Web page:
(a) The schematic visualizes how thermal light emission is generated by applying a drain bias and how thermal radiation couples to the optical cavity mode. (b) Thermal near-infrared emission spectra measured for a cavity-confined (open circles) and a non-confined (filled squares) graphene transistor. The emission spectra of the cavity-controlled graphene transistor displays the optical resonance of the cavity at λcavity=925 nm. The left y-axis is the intensity of the non-confined emission (log scale), whereas the right y-axis is the intensity of the confined emission (linear scale). The indicated temperatures are derived by fitting the non-confined thermal radiation spectra to Planck's law (see Methods). (c) Simulated spectra of cavity-controlled thermal radiation (solid lines) and non-confined thermal radiation (dashed lines) modelled by assuming that the cavity resonance is spectrally located at λcavity =925 nm and has a spectral full width at half maximum of 30 nm. (d) Spectrally integrated light intensity as function of electrical power for three devices with different channel sizes (red 1×1 μm2, blue 2×2 μm2, purple 4×4 μm2). The solid lines are T3 fits assuming that the dissipated electrical power is proportional to the temperature T in the graphene sheet.

In contrast, the thermal emission spectrum of a microcavity-controlled graphene transistor displays a single, narrow peak at λcavity=925 nm having a FWHM of 50 nm (Fig. 3b), providing a 140-fold spectral narrowing as compared with the simulated free-space thermal spectrum at T=650 K. It is important to note that this is not merely a spectral filtering effect, but that thermal radiation cannot be emitted by the graphene layer at all if the thermal radiation wavelength λthermal is larger than λcavity because of the optical confinement, or, in other words, the cavity-induced inhibition of spontaneous emission. This constitutes the first demonstration of a current-driven, microcavity-controlled thermal light source. The spectral peak position of the emission peak does not shift as a function of injected electrical power. The simulated emission spectra in Fig. 3c reproduce the overall shape of their experimental counterparts very well (for details, see Methods). Further data analysis reveals that microcavity-controlled thermal radiation is emitted into a narrow lobe with a total angular width of 24° (FWHM) only (see Supplementary Methods and Supplementary Fig. S1). The integral over the microcavity-controlled light intensity is plotted as function of the injected electrical power in Fig. 3d for three different devices. The power dependences reveal that the integrated light intensity is proportional to T3 as expected from the Stefan-Boltzmann law in two dimensions21. Here we assume that the electrical power density p T, which is validated by measurements in non-confined space (see Supplementary Fig. S2).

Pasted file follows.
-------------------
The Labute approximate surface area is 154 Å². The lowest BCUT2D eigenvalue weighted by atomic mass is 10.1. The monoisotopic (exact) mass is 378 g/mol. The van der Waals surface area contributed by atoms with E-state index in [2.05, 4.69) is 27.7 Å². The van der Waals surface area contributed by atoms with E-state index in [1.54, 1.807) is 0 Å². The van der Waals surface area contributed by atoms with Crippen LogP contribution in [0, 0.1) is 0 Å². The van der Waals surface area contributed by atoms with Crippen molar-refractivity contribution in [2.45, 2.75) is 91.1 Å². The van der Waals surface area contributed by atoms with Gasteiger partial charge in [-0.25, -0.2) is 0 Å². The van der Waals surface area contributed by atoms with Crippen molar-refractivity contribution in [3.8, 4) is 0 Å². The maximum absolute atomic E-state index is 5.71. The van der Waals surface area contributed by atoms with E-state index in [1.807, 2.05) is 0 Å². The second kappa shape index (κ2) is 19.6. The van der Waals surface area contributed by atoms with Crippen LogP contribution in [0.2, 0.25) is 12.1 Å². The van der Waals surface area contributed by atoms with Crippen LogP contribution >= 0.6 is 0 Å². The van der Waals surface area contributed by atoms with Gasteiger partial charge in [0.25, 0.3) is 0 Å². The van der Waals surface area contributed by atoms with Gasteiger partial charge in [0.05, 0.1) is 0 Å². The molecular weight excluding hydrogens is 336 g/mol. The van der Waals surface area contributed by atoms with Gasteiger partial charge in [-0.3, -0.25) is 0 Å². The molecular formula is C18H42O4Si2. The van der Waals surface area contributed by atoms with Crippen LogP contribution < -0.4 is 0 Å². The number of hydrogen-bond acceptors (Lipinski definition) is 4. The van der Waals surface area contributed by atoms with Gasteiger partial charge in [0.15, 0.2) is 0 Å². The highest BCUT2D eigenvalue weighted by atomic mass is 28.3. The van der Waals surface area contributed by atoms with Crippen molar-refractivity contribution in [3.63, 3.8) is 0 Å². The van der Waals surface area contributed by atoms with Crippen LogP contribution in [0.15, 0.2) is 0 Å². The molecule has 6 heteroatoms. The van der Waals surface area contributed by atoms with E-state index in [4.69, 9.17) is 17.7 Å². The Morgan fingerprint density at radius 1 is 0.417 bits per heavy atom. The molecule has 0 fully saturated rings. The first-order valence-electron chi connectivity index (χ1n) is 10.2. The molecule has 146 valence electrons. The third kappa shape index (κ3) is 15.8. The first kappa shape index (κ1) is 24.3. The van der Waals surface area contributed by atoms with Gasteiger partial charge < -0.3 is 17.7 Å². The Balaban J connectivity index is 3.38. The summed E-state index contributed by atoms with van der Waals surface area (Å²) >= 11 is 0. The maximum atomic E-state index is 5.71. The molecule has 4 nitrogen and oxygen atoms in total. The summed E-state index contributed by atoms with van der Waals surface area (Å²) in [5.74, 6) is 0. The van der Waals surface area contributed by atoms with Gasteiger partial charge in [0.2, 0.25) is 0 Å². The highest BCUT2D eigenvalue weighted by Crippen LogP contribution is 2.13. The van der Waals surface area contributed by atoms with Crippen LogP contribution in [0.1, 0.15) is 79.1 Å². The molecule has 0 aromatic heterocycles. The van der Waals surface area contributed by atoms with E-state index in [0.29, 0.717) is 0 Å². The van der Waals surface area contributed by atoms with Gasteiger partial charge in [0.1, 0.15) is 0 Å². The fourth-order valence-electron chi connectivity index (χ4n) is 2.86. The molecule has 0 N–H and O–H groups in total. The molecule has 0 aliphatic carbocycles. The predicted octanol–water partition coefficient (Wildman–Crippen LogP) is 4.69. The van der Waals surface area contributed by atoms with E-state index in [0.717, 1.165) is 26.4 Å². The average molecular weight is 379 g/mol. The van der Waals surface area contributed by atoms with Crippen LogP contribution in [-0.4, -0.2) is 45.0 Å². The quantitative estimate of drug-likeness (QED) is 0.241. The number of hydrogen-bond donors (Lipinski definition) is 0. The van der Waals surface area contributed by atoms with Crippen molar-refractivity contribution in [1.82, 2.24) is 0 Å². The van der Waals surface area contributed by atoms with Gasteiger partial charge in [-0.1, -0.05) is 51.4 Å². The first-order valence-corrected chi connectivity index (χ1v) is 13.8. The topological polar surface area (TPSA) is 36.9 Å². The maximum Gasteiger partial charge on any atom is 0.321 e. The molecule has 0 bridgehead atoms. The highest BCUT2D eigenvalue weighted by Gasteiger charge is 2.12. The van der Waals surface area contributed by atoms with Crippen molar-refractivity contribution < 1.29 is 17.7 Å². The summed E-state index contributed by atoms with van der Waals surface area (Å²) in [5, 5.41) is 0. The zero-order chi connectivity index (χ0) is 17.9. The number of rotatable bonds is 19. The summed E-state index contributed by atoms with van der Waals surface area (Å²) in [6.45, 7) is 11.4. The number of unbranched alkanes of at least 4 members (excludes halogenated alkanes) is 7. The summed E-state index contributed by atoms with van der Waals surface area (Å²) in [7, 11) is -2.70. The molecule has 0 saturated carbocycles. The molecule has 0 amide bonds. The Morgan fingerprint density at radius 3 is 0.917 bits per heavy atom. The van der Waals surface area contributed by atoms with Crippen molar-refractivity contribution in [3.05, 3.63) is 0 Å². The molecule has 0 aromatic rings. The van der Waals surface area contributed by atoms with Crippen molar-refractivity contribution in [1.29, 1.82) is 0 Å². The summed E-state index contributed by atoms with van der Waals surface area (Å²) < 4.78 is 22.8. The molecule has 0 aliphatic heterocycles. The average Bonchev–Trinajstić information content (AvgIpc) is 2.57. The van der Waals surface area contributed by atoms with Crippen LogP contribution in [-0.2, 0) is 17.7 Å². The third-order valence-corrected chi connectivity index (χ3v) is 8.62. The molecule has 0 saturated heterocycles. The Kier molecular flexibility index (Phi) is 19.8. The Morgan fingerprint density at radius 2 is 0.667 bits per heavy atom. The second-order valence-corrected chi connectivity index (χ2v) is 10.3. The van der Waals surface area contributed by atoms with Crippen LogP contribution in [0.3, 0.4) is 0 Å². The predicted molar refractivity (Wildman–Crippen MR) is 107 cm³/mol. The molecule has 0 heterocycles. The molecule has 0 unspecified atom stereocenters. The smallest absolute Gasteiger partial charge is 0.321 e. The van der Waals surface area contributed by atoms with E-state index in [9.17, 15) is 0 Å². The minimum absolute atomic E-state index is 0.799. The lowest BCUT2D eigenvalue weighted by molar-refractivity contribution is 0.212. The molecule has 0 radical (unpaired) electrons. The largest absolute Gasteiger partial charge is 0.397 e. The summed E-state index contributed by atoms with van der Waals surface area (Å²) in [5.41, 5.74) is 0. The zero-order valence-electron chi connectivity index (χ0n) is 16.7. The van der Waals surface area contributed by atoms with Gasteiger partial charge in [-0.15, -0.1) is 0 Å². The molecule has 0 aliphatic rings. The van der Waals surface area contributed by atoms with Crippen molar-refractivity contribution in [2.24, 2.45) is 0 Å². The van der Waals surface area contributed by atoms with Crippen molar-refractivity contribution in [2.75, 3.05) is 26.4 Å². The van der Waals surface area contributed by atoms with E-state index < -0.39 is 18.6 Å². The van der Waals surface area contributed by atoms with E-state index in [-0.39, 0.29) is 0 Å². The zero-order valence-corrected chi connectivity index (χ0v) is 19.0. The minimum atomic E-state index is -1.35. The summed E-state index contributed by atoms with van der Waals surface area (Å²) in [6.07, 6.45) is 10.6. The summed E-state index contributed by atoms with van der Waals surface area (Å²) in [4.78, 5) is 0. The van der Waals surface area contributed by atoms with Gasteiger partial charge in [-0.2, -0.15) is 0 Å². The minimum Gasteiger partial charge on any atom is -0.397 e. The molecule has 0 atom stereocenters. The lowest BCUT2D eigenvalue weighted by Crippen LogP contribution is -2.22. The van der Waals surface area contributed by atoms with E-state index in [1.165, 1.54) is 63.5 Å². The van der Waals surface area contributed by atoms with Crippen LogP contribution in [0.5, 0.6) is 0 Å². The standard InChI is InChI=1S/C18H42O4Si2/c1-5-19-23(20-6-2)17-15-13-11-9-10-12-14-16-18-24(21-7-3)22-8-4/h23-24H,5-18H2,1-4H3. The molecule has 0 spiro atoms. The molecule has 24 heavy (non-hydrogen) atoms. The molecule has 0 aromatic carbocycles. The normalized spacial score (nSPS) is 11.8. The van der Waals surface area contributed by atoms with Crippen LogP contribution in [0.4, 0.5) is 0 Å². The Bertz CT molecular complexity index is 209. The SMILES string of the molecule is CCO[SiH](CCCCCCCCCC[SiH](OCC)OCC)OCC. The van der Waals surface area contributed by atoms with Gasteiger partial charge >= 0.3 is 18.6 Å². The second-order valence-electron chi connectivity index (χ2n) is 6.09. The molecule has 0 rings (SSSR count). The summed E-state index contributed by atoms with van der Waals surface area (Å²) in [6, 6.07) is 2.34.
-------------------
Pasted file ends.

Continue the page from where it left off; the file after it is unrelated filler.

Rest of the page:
We now establish the physical concept of cavity-controlled thermal light generation in graphene. The graphene layer initially heats up due to carrier scattering. The emission of long-wavelength thermal radiation at λthermal>λcavity is however inhibited by the cavity. As the temperature in the graphene sheet increases as a function of the electrical power density p, the thermal distribution inside the graphene layer spectrally shifts towards λcavity (Fig. 3b) and, at a threshold temperature Tcavity, eventually enables the emission of a significant fraction of photons at λthermalλcavity. We note that the temperature Tcavity and the corresponding threshold power density pcavity depend on device parameters, that is, the carrier mobility μ, the channel area and λcavity. For the device in Fig. 3b, we find Tcavity≈650 K and pcavity=90 kW cm−2. Based on Wien's law in two dimensions,21 we estimate that the graphene layer would have to be heated up to Tcavity,optimumhc/3.92kBλcavity≈4,000 K to maximize the light output at λcavity=925 nm. In this case, the intensity maximum of the thermal-radiation distribution would overlap with the cavity resonance at λcavity, resulting in a peak population of the cavity mode by thermal photons. Note that we designed microcavity devices specifically for performing the thermal emission spectroscopy in the near-infrared to take advantage of the favourable experimental conditions, that is, the high sensitivity and detection yield of the CCD array at hand. The optimum light-emitting performance, however, is expected to be in the mid-infrared spectral range. Assuming device operation at, for example, Tcavity =650 K, we estimate a maximum thermal light output at λthermal≈5.6 μm. Future work should hence extend the spectral range towards the terahertz regime.

Transport in microcavity-controlled graphene transistors